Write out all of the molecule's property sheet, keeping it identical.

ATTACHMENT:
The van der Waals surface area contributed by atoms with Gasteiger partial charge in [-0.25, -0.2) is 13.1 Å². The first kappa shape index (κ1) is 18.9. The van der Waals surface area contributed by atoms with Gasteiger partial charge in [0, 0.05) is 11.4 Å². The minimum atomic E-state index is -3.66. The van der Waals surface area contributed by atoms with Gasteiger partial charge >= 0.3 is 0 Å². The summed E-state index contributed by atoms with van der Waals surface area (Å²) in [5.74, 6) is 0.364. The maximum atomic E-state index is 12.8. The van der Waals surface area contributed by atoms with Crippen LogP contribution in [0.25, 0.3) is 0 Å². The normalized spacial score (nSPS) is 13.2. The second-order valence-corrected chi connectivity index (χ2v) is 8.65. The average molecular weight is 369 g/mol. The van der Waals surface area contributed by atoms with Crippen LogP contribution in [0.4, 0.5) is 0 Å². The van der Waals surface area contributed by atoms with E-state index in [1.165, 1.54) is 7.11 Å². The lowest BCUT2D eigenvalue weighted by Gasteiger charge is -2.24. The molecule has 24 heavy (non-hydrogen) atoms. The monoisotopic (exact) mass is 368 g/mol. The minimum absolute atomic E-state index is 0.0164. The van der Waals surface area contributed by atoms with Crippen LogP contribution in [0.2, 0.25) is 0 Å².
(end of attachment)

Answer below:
The van der Waals surface area contributed by atoms with Gasteiger partial charge in [-0.25, -0.2) is 13.1 Å². The first kappa shape index (κ1) is 18.9. The van der Waals surface area contributed by atoms with Gasteiger partial charge in [0, 0.05) is 11.4 Å². The minimum atomic E-state index is -3.66. The van der Waals surface area contributed by atoms with Gasteiger partial charge >= 0.3 is 0 Å². The summed E-state index contributed by atoms with van der Waals surface area (Å²) in [5.74, 6) is 0.364. The maximum atomic E-state index is 12.8. The van der Waals surface area contributed by atoms with Crippen LogP contribution in [0.25, 0.3) is 0 Å². The normalized spacial score (nSPS) is 13.2. The second-order valence-corrected chi connectivity index (χ2v) is 8.65. The average molecular weight is 369 g/mol. The van der Waals surface area contributed by atoms with Crippen LogP contribution in [0.4, 0.5) is 0 Å². The van der Waals surface area contributed by atoms with E-state index in [1.165, 1.54) is 7.11 Å². The lowest BCUT2D eigenvalue weighted by Gasteiger charge is -2.24. The molecule has 24 heavy (non-hydrogen) atoms. The monoisotopic (exact) mass is 368 g/mol. The minimum absolute atomic E-state index is 0.0164. The van der Waals surface area contributed by atoms with Crippen LogP contribution in [0.2, 0.25) is 0 Å².